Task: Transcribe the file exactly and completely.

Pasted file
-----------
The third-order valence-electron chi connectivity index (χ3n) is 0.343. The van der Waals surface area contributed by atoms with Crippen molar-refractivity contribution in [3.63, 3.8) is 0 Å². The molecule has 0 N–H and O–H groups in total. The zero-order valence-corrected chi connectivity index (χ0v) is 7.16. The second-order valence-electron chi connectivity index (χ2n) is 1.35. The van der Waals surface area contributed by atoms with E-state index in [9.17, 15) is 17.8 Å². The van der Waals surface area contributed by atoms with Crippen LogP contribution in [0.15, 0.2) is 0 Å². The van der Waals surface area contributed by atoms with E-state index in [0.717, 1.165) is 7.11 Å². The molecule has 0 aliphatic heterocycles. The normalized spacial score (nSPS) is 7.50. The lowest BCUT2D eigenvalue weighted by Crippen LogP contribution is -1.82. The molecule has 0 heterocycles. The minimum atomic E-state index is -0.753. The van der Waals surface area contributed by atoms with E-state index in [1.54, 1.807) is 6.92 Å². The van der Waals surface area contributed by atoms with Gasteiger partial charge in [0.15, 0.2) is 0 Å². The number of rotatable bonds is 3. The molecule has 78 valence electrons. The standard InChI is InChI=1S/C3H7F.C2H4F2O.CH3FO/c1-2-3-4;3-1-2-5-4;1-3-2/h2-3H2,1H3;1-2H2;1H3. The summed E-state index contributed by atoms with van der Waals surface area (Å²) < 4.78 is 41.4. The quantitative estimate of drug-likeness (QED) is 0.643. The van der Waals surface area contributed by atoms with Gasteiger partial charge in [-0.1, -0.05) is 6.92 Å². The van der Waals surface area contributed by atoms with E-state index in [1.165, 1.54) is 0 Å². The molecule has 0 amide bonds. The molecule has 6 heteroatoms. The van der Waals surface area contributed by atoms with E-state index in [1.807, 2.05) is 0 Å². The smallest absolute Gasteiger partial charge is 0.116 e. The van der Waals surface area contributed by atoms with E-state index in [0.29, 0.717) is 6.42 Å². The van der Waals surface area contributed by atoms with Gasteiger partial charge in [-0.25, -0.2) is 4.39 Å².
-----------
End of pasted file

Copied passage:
The third-order valence-electron chi connectivity index (χ3n) is 0.343. The van der Waals surface area contributed by atoms with Crippen molar-refractivity contribution in [3.63, 3.8) is 0 Å². The molecule has 0 N–H and O–H groups in total. The zero-order valence-corrected chi connectivity index (χ0v) is 7.16. The second-order valence-electron chi connectivity index (χ2n) is 1.35. The van der Waals surface area contributed by atoms with E-state index in [9.17, 15) is 17.8 Å². The van der Waals surface area contributed by atoms with Crippen LogP contribution in [0.15, 0.2) is 0 Å². The van der Waals surface area contributed by atoms with E-state index in [0.717, 1.165) is 7.11 Å². The molecule has 0 aliphatic heterocycles. The normalized spacial score (nSPS) is 7.50. The lowest BCUT2D eigenvalue weighted by Crippen LogP contribution is -1.82. The molecule has 0 heterocycles. The minimum atomic E-state index is -0.753. The van der Waals surface area contributed by atoms with E-state index in [1.54, 1.807) is 6.92 Å². The van der Waals surface area contributed by atoms with Gasteiger partial charge in [0.15, 0.2) is 0 Å². The number of rotatable bonds is 3. The molecule has 78 valence electrons. The standard InChI is InChI=1S/C3H7F.C2H4F2O.CH3FO/c1-2-3-4;3-1-2-5-4;1-3-2/h2-3H2,1H3;1-2H2;1H3. The summed E-state index contributed by atoms with van der Waals surface area (Å²) < 4.78 is 41.4. The quantitative estimate of drug-likeness (QED) is 0.643. The van der Waals surface area contributed by atoms with Gasteiger partial charge in [-0.1, -0.05) is 6.92 Å². The van der Waals surface area contributed by atoms with E-state index in [1.165, 1.54) is 0 Å². The molecule has 0 amide bonds. The molecule has 6 heteroatoms. The van der Waals surface area contributed by atoms with E-state index in [1.807, 2.05) is 0 Å². The smallest absolute Gasteiger partial charge is 0.116 e. The van der Waals surface area contributed by atoms with E-state index in [0.29, 0.717) is 6.42 Å². The van der Waals surface area contributed by atoms with Gasteiger partial charge in [-0.25, -0.2) is 4.39 Å².